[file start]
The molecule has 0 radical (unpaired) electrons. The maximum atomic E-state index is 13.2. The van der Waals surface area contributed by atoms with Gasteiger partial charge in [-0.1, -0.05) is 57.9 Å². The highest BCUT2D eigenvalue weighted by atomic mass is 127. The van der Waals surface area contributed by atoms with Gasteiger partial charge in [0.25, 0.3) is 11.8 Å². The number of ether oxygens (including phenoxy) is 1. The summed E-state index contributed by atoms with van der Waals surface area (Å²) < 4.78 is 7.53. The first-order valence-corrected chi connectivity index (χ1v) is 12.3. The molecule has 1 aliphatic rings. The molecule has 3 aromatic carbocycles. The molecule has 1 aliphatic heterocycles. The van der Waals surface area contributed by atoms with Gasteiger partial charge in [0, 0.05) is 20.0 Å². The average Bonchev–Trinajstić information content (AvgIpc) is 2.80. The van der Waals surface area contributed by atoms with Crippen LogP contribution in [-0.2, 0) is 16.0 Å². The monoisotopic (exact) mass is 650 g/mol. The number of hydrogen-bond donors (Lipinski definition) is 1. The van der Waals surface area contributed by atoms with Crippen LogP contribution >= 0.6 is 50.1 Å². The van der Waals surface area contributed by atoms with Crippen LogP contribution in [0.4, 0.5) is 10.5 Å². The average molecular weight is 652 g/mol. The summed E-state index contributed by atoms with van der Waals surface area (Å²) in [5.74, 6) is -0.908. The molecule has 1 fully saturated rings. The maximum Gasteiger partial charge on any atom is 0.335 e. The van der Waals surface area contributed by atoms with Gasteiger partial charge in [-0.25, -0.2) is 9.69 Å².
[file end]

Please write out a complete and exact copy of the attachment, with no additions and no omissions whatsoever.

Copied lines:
The molecule has 0 radical (unpaired) electrons. The maximum atomic E-state index is 13.2. The van der Waals surface area contributed by atoms with Gasteiger partial charge in [-0.1, -0.05) is 57.9 Å². The highest BCUT2D eigenvalue weighted by atomic mass is 127. The van der Waals surface area contributed by atoms with Gasteiger partial charge in [0.25, 0.3) is 11.8 Å². The number of ether oxygens (including phenoxy) is 1. The summed E-state index contributed by atoms with van der Waals surface area (Å²) < 4.78 is 7.53. The first-order valence-corrected chi connectivity index (χ1v) is 12.3. The molecule has 1 aliphatic rings. The molecule has 3 aromatic carbocycles. The molecule has 1 aliphatic heterocycles. The van der Waals surface area contributed by atoms with Gasteiger partial charge in [0, 0.05) is 20.0 Å². The average Bonchev–Trinajstić information content (AvgIpc) is 2.80. The van der Waals surface area contributed by atoms with Crippen LogP contribution in [-0.2, 0) is 16.0 Å². The monoisotopic (exact) mass is 650 g/mol. The number of hydrogen-bond donors (Lipinski definition) is 1. The van der Waals surface area contributed by atoms with Crippen LogP contribution >= 0.6 is 50.1 Å². The van der Waals surface area contributed by atoms with Crippen LogP contribution in [0.4, 0.5) is 10.5 Å². The average molecular weight is 652 g/mol. The summed E-state index contributed by atoms with van der Waals surface area (Å²) in [5.74, 6) is -0.908. The molecule has 1 fully saturated rings. The maximum Gasteiger partial charge on any atom is 0.335 e. The van der Waals surface area contributed by atoms with Gasteiger partial charge in [-0.25, -0.2) is 9.69 Å².